A four-member panel of federal, county and local leaders kept coming back to one theme during a town hall on homelessness Monday night: Nothing will change without collaboration.
The Tracy Community Homelessness Task Force, made up of churches and nonprofit agencies, hosted the conversation at City Hall. Councilwoman Rhodesia Ransom, who helped found the task force, hosted panelists Rep. Josh Harder, San Joaquin County Supervisor Kathy Miller and Adam Cheshire, who administers homeless initiatives for the San Joaquin Continuum of Care.
“The focus is on solutions,” Ransom said of the town hall, which attracted more than 80 residents. “No one’s proposing anything at this point except to find out what the best solutions are for our city. And quite honestly we need to move quickly because we don’t have a place for people to go. We need to figure out what our short-term solution will be and what our long-term solution will be.”
The San Joaquin Continuum of Care, an agency committed to marshaling resources to end homelessness, released data from a census of the homeless carried out in January called the “Point in Time Count.” Cheshire reported that there are 2,629 homeless people in the county — 1,558 of whom are unsheltered. Volunteers in Tracy counted 155 men, women and children on the streets.
“In simpler terms, the reason that we have a lot of homeless people is that we don’t have enough homes,” he told the crowd. “The California Housing (Partnership) Corp.’s recent report said that San Joaquin County needs approximately 25,000 new rental homes — so pretty much multifamily homes — in order to meet the current demand. I don’t think we have enough construction workers right now. I don’t think we have enough lumber!”
Miller, who heads the county’s task force on homelessness, talked about housing affordability.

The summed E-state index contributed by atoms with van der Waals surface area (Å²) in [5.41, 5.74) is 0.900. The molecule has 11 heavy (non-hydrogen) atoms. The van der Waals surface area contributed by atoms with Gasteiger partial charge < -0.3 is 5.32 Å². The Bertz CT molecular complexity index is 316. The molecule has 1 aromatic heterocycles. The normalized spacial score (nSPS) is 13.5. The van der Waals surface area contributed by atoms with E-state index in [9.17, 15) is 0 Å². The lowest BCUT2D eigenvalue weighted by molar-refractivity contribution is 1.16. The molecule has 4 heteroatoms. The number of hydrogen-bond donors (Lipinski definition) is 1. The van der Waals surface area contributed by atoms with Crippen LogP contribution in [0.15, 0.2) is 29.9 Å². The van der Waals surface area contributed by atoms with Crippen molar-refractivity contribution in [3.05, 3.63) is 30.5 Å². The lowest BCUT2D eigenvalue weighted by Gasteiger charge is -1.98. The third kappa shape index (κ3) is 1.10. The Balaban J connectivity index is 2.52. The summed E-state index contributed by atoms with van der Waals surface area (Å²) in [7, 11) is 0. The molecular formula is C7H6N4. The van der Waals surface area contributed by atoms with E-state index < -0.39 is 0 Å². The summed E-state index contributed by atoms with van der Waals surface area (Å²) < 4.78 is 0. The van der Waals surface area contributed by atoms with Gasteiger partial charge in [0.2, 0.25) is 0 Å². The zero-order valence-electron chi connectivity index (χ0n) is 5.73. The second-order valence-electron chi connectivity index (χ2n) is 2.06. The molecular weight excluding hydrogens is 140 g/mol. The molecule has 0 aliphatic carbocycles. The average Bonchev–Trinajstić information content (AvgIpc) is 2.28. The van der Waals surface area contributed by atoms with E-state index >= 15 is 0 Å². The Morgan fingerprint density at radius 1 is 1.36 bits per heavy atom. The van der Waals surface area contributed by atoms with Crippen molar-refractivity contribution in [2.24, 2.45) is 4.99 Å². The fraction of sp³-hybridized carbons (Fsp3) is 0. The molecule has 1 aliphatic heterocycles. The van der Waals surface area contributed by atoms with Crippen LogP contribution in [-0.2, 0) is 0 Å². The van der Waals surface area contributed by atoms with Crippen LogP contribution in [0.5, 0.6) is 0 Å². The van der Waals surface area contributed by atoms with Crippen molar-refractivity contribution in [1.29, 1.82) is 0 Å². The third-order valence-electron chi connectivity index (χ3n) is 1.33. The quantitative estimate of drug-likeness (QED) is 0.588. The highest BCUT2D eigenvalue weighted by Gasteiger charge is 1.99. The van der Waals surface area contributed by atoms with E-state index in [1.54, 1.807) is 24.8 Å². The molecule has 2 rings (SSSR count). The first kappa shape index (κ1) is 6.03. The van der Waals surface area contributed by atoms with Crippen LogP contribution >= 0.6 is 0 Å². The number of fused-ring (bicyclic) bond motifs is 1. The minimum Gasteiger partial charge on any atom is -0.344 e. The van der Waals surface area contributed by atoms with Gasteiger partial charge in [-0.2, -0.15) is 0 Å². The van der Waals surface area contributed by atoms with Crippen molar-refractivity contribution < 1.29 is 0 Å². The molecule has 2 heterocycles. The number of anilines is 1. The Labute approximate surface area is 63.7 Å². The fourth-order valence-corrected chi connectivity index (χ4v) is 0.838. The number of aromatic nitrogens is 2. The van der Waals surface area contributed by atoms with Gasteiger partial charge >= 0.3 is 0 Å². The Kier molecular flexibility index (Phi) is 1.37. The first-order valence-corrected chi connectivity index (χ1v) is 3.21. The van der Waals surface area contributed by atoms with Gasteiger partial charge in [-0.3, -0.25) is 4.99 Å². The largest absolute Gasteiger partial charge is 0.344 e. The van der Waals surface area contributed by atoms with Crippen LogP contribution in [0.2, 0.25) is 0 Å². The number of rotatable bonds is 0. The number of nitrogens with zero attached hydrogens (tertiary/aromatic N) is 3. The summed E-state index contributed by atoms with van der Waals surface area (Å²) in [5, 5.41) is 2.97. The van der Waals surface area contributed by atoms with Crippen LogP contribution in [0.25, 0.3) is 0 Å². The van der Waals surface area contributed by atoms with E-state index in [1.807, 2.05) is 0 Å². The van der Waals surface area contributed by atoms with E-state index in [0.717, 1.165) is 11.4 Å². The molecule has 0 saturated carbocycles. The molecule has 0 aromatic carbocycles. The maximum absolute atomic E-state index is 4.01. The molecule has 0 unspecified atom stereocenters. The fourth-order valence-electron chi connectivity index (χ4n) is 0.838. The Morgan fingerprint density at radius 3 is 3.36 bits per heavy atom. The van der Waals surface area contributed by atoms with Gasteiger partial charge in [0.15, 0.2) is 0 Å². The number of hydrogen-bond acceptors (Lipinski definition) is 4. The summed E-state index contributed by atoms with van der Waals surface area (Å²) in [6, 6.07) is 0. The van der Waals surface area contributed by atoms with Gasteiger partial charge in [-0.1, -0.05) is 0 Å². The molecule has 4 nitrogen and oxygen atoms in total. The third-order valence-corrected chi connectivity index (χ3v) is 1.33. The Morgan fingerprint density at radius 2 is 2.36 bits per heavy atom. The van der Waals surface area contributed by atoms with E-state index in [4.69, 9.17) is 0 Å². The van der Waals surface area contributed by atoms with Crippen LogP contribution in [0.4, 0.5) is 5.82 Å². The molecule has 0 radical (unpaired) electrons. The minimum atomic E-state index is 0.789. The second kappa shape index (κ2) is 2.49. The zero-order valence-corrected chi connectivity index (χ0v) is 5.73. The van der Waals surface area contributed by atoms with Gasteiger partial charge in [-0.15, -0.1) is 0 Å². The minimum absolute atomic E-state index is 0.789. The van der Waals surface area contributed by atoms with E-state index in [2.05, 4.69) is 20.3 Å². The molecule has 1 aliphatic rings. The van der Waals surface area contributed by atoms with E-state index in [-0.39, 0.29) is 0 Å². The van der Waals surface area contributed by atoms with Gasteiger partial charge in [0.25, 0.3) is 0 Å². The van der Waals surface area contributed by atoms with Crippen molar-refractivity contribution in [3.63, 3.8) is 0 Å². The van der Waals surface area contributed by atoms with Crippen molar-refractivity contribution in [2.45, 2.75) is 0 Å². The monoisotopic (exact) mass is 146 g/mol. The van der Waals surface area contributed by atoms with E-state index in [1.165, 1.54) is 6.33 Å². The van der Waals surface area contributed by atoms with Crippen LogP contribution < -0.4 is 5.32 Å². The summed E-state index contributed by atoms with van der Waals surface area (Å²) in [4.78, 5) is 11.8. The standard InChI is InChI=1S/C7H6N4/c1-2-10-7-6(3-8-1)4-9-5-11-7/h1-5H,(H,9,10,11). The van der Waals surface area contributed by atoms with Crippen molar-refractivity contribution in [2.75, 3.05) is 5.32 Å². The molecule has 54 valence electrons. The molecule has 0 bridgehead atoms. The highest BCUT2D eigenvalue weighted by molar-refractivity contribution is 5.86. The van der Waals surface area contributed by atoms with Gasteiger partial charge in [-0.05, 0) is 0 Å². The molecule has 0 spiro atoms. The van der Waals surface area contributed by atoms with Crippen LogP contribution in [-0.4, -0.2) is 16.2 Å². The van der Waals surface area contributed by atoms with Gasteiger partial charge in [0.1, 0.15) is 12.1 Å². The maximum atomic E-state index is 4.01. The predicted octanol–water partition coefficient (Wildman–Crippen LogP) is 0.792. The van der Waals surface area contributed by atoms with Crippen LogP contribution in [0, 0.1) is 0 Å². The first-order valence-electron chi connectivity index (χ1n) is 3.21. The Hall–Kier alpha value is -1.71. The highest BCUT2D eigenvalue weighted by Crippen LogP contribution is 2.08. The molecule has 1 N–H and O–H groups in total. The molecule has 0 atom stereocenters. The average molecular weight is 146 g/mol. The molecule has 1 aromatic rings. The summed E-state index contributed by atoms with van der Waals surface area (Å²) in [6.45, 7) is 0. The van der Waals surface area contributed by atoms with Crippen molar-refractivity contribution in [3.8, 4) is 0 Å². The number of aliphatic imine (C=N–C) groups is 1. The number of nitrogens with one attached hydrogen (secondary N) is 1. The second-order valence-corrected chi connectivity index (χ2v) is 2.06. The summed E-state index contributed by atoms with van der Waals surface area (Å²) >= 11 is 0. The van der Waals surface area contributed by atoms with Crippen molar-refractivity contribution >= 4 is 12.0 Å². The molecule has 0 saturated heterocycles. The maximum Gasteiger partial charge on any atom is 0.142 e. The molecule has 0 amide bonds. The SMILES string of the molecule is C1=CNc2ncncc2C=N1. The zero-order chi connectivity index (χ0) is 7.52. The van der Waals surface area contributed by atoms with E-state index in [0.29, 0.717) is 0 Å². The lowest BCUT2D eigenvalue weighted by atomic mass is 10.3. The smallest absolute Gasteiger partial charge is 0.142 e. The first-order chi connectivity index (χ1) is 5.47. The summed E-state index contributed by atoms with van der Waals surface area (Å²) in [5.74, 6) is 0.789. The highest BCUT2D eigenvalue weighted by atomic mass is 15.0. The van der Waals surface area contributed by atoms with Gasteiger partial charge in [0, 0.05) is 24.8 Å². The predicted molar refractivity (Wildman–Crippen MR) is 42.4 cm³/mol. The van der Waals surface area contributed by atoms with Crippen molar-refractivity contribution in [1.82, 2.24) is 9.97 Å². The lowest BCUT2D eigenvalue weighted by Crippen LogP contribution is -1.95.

“The median value home in Tracy: $456,000,” she said. “The median monthly housing cost in Tracy for 2017 was $1,883. That’s just for housing. But the median rents this March was $2,272. That shows you what’s happening with housing costs.”
Harder talked about the “skyrocketing” cost of housing in the Central Valley and about a bill he co-sponsored in Congress to fund services that go with providing more housing.
“One of the first things that I did, is I put forward a bill with Sen. Dianne Feinstein called the Fighting Homelessness (Through Services and Housing) Act,” he said. “What that bill does is it provides $750 million a year to our counties and cities throughout the country to make sure that we’re actually creating those supportive housing services to make sure that people can set off the streets and into an affordable house. And also make sure that they have the support services that they need, be that substance abuse, be that mental health.”
One of the attendees, Pete Mitracos, said he believed the premise that the cost of housing was somehow responsible for homelessness was all wrong and that allocating more money to combat the issue was not going to work. He said mental health and drug addiction were more likely causes, in some cases making homeless people dangerous to others.
“There are folks who want to get the help they need, but we don’t have enough support services for them in San Joaquin or Stanislaus County to actually make sure we can get folks back off the street,” Harder responded. “So I hear you that throwing more money at a problem isn’t always the solution, and absolutely we need to do something for folks that are a danger to others, but there’s a lot of people — especially in the valley where we don’t have near enough doctors or physicians of any type, let alone enough mental health practitioners. That’s one of the things that we absolutely need to do a better job of, to make sure that we aren’t letting the groundwork go, to make sure that these people are getting the root cause of their issue treated as soon as possible.”
Miller reiterated that housing is a key issue, citing a program available to the 140 military veterans known to be living unsheltered in the community — Veteran Affairs Supportive Housing, which offers Section 8 housing vouchers through the VA.
“There’s a recognition that without controlling real estate, without controlling the units, we are finding it really unlikely that landlords are going to support the system that Section 8 is designed to create,” he said. “That person’s homeless, struggling with certain issues, isn’t going to be able to pay the asking rent. But if Housing Authority can come in and support that and pay a portion of that, that’s going to get that person off the street. If a landlord is unwilling to rent to that veteran, for a lot of reasons, then the system kind of falls apart.”